the ruling powers, it can scarcely be denied, that it becomes essential to the well-being of a state, to erect a strong barrier against the future efforts of those individuals who profess opinions so dangerous. It is not, therefore, intolerance to watch with a jeaJous eye those principles which would impair or destroy the well-being of the community; nor even to exclude from offices of trust and power those individuals, if such there are, the essential articles of whose creed would sap the foundations of civil government. In all such cases, the exclusion from civil privileges would not follow on religious grounds, but purely on political

against the Papists has originated purely from " political considerations;" and that it is not "intolerance to watch with a jealous eye those principles which would impair the well-being of the [Protestant] community."

The first chapter of the volume opens with an "historical summary of the laws imposing civil disabilities on the Roman Catholics." It commences with the reign of Elizabeth, and closes with that of George the Second. In this brief review the compiler has noticed the Acts of Supremacy, Corporation and Test Acis, Toleration Act, Act of Settlement, and other penal statutes against the Catholics.

"From the Revolution to the reign of 111), the Catholics were so depressed and George the Second (says the writer in p. abject, that they did not dare to petition, and their very silence was frequently the subject of imputation, as affording evidence of a discontented and dissatisfied spirit. It was in the year 1757, upon the appointment of the Duke of Bedford to the Vice-royalty of Ireland, that a committee was for the first time formed, of which the great model, perhaps, was to be disco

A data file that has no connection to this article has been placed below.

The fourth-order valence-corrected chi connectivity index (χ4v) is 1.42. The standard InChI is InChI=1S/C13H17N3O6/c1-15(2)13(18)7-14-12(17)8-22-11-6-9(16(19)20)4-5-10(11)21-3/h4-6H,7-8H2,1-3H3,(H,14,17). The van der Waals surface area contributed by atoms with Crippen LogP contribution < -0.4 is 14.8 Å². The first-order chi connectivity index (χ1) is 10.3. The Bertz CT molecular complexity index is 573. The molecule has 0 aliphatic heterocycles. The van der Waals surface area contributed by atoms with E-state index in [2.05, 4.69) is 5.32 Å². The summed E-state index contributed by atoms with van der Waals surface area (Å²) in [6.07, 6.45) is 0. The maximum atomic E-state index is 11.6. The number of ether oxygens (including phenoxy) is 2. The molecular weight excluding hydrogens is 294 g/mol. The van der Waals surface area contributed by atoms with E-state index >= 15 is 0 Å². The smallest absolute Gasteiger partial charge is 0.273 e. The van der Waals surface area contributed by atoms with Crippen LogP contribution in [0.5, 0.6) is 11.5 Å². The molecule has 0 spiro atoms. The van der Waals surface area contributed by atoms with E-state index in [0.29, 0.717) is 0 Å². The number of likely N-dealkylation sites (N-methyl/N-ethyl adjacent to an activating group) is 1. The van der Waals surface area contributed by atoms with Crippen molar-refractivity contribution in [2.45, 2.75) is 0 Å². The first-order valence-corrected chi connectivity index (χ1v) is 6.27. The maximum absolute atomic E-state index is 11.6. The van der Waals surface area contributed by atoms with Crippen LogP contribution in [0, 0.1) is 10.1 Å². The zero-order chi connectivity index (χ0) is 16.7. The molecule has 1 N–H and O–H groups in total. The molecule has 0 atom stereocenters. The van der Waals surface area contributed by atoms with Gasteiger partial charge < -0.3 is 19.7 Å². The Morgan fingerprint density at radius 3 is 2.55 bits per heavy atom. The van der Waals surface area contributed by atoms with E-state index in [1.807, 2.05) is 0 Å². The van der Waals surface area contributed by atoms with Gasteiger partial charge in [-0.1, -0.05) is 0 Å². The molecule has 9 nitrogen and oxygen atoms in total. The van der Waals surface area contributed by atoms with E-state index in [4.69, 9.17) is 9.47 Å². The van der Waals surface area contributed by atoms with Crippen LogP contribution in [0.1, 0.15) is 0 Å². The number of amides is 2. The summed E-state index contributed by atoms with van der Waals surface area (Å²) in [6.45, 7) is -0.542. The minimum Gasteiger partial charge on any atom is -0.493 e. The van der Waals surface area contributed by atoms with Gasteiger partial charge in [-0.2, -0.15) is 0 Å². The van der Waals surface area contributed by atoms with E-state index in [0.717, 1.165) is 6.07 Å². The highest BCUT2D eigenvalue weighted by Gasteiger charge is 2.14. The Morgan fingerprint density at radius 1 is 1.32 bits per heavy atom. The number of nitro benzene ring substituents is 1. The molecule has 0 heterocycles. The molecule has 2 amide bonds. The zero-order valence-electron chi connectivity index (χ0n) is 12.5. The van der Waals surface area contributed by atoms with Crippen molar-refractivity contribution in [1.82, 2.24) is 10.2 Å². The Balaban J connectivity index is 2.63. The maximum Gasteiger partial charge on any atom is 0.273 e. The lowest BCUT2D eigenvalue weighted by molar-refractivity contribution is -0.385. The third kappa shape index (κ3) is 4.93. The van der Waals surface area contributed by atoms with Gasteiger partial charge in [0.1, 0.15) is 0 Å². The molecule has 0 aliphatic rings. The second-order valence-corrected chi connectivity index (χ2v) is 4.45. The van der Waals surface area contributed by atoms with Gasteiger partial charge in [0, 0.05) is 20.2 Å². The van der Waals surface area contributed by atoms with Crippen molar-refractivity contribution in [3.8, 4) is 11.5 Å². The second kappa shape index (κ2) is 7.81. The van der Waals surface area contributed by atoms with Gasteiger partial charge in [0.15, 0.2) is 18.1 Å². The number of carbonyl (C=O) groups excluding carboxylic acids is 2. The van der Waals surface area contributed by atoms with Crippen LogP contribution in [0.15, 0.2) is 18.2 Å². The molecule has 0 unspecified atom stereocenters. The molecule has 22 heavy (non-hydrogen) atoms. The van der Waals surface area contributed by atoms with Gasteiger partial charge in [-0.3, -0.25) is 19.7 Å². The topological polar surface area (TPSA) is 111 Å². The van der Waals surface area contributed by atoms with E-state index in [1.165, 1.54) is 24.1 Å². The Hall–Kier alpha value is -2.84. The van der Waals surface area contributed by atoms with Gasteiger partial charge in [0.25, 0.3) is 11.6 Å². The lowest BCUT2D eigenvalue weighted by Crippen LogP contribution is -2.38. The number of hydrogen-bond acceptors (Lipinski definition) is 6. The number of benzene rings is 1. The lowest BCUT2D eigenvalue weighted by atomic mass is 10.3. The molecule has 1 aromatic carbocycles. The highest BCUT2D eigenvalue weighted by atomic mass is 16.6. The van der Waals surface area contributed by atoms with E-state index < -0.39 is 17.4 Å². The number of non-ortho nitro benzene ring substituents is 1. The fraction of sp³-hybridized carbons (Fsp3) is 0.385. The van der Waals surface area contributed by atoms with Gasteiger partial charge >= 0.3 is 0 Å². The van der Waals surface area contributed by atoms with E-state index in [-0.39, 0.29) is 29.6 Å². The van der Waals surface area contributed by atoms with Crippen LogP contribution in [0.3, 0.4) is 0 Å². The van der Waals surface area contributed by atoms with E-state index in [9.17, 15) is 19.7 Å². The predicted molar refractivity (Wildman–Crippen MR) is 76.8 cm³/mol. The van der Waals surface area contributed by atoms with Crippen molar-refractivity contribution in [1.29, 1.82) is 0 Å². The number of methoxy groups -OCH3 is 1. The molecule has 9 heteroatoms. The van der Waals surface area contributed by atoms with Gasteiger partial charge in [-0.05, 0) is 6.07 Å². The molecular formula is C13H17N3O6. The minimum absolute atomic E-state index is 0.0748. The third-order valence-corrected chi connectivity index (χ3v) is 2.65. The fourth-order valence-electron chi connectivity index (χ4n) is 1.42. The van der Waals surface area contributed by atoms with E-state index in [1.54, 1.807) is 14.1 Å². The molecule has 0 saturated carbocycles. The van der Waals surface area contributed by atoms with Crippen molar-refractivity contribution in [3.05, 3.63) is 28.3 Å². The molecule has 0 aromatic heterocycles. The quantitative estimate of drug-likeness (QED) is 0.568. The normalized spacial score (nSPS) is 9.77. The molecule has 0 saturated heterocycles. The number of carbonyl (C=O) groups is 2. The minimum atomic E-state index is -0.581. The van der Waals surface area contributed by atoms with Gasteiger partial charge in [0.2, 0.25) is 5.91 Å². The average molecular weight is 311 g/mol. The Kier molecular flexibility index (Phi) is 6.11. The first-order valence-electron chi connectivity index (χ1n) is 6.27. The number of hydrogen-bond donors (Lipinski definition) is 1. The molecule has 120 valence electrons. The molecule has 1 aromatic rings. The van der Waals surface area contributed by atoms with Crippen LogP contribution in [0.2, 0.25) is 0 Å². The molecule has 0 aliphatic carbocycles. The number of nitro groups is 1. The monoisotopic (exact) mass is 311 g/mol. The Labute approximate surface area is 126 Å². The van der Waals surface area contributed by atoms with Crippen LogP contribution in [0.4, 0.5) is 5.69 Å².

vered in the confederates' of 1642; and ever since that period the affairs of the through the medium of assemblies of a body have been more or less conducted similar character. The committee of 1757 may be justly accounted the parent of the great convention, which has since brought its enormous seven millions into action. The members of the committee, formed in that year, were delegated and actually chosen by the people. They were a Parliament invested with all the authority of representation. Their first assembly was held in a tavern called The Globe,' in Essex-street, Dublin."

In the second chapter the writer enters upon the measures which were adopted during the reign of George lies; and briefly notices the concessions the Third, for the relief of the Cathomade to the Catholics in 1791, 1792, 1793, and 1803. The ensuing chapters, from p. 40 to the end, are almost exclusively devoted to the Parliamentary Proceedings connected with the Catholic question from the year 1821 to the last Session; including the history of the Catholic Association.

The volume is embellished with some tolerably good portraits of the Duke and Mr. O'Connell, and on the whole of Wellington, Mr. Peel, Earl Grey, may be considered as a useful historiWe maintain that every penal statue cal work of reference.

considerations."

1829.] REVIEW. Rutter's Delinealions of Somersetshire.

Rutter's Delineations of the North Western

Division of Somersetshire.
(Continued from page 331.)

FINE ancient court and manor
houses form a striking feature of this
part of Somersetshire.
The court
house at Clevedon, (of which we shall
speak hereafter,) is one of the most
valuable relics of domestic architec-
ture in England; and those at King-
ston Seymour, Tickenham, and Tower-
head House, with Barrow and Nailsca
Courts, are interesting specimens.